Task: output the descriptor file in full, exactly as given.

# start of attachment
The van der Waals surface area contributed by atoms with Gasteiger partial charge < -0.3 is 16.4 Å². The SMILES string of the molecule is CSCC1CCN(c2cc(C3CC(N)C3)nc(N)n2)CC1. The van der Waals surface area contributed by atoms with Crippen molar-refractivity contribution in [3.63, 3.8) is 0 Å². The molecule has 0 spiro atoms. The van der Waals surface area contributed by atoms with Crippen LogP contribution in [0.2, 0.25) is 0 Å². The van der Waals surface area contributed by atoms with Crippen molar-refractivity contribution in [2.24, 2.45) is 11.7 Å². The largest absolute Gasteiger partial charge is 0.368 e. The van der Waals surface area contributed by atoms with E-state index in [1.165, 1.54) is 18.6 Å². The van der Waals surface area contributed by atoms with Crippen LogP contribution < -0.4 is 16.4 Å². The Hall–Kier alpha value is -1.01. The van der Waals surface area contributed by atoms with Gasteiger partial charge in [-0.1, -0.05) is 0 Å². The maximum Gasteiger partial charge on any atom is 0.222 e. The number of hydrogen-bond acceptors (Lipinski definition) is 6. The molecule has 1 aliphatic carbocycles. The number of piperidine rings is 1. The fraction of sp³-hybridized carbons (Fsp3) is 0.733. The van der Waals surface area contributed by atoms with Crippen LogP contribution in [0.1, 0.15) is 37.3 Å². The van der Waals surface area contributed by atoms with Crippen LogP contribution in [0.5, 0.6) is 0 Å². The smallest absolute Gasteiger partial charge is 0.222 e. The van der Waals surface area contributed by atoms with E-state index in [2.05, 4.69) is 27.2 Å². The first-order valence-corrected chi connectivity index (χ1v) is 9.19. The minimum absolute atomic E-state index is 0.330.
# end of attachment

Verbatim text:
The van der Waals surface area contributed by atoms with Gasteiger partial charge < -0.3 is 16.4 Å². The SMILES string of the molecule is CSCC1CCN(c2cc(C3CC(N)C3)nc(N)n2)CC1. The van der Waals surface area contributed by atoms with Crippen molar-refractivity contribution in [3.63, 3.8) is 0 Å². The molecule has 0 spiro atoms. The van der Waals surface area contributed by atoms with Crippen LogP contribution in [0.2, 0.25) is 0 Å². The van der Waals surface area contributed by atoms with Crippen molar-refractivity contribution in [2.24, 2.45) is 11.7 Å². The largest absolute Gasteiger partial charge is 0.368 e. The van der Waals surface area contributed by atoms with E-state index in [1.165, 1.54) is 18.6 Å². The van der Waals surface area contributed by atoms with Crippen LogP contribution < -0.4 is 16.4 Å². The Hall–Kier alpha value is -1.01. The van der Waals surface area contributed by atoms with Gasteiger partial charge in [-0.1, -0.05) is 0 Å². The maximum Gasteiger partial charge on any atom is 0.222 e. The number of hydrogen-bond acceptors (Lipinski definition) is 6. The molecule has 1 aliphatic carbocycles. The number of piperidine rings is 1. The fraction of sp³-hybridized carbons (Fsp3) is 0.733. The van der Waals surface area contributed by atoms with Crippen LogP contribution in [0.1, 0.15) is 37.3 Å². The van der Waals surface area contributed by atoms with Crippen LogP contribution in [0.5, 0.6) is 0 Å². The smallest absolute Gasteiger partial charge is 0.222 e. The van der Waals surface area contributed by atoms with E-state index in [2.05, 4.69) is 27.2 Å². The first-order valence-corrected chi connectivity index (χ1v) is 9.19. The minimum absolute atomic E-state index is 0.330.